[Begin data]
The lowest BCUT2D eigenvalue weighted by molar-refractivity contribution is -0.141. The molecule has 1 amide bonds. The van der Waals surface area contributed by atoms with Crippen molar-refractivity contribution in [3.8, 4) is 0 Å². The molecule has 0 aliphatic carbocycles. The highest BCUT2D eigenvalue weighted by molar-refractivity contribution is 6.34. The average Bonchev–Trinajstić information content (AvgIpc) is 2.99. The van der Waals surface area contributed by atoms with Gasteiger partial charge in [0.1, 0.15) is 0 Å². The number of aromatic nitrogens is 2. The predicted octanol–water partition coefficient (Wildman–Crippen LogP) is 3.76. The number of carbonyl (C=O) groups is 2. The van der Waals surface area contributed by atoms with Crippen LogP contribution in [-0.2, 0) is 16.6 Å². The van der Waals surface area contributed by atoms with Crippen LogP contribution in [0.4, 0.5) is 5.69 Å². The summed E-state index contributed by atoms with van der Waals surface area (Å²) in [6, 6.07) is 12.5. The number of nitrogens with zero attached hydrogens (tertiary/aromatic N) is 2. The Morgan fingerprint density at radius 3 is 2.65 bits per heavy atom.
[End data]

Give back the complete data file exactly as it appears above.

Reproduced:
The lowest BCUT2D eigenvalue weighted by molar-refractivity contribution is -0.141. The molecule has 1 amide bonds. The van der Waals surface area contributed by atoms with Crippen molar-refractivity contribution in [3.8, 4) is 0 Å². The molecule has 0 aliphatic carbocycles. The highest BCUT2D eigenvalue weighted by molar-refractivity contribution is 6.34. The average Bonchev–Trinajstić information content (AvgIpc) is 2.99. The van der Waals surface area contributed by atoms with Gasteiger partial charge in [0.1, 0.15) is 0 Å². The number of aromatic nitrogens is 2. The predicted octanol–water partition coefficient (Wildman–Crippen LogP) is 3.76. The number of carbonyl (C=O) groups is 2. The van der Waals surface area contributed by atoms with Crippen LogP contribution in [-0.2, 0) is 16.6 Å². The van der Waals surface area contributed by atoms with Crippen LogP contribution in [0.4, 0.5) is 5.69 Å². The summed E-state index contributed by atoms with van der Waals surface area (Å²) in [6, 6.07) is 12.5. The number of nitrogens with zero attached hydrogens (tertiary/aromatic N) is 2. The Morgan fingerprint density at radius 3 is 2.65 bits per heavy atom.